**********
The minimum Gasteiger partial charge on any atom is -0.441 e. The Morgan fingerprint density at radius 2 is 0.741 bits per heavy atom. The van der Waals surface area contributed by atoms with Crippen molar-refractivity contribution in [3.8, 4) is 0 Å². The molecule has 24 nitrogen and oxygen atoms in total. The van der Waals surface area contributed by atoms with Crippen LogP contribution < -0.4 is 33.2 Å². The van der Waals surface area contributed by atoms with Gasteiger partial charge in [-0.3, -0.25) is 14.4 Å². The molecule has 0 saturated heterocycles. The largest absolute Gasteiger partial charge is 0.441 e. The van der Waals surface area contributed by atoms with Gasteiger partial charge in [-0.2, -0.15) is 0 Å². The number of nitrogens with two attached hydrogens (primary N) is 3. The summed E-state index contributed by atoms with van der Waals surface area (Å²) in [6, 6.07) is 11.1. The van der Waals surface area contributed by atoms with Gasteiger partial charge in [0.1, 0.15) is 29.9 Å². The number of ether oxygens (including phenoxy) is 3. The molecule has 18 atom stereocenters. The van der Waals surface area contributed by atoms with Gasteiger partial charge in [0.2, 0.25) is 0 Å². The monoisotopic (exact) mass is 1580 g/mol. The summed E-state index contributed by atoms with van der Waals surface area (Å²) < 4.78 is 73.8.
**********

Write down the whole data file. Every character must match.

The minimum Gasteiger partial charge on any atom is -0.441 e. The Morgan fingerprint density at radius 2 is 0.741 bits per heavy atom. The van der Waals surface area contributed by atoms with Crippen molar-refractivity contribution in [3.8, 4) is 0 Å². The molecule has 24 nitrogen and oxygen atoms in total. The van der Waals surface area contributed by atoms with Crippen LogP contribution < -0.4 is 33.2 Å². The van der Waals surface area contributed by atoms with Gasteiger partial charge in [-0.3, -0.25) is 14.4 Å². The molecule has 0 saturated heterocycles. The largest absolute Gasteiger partial charge is 0.441 e. The van der Waals surface area contributed by atoms with Gasteiger partial charge in [-0.2, -0.15) is 0 Å². The number of nitrogens with two attached hydrogens (primary N) is 3. The summed E-state index contributed by atoms with van der Waals surface area (Å²) in [6, 6.07) is 11.1. The van der Waals surface area contributed by atoms with Gasteiger partial charge in [0.1, 0.15) is 29.9 Å². The number of ether oxygens (including phenoxy) is 3. The molecule has 18 atom stereocenters. The van der Waals surface area contributed by atoms with Gasteiger partial charge in [0.2, 0.25) is 0 Å². The monoisotopic (exact) mass is 1580 g/mol. The summed E-state index contributed by atoms with van der Waals surface area (Å²) < 4.78 is 73.8.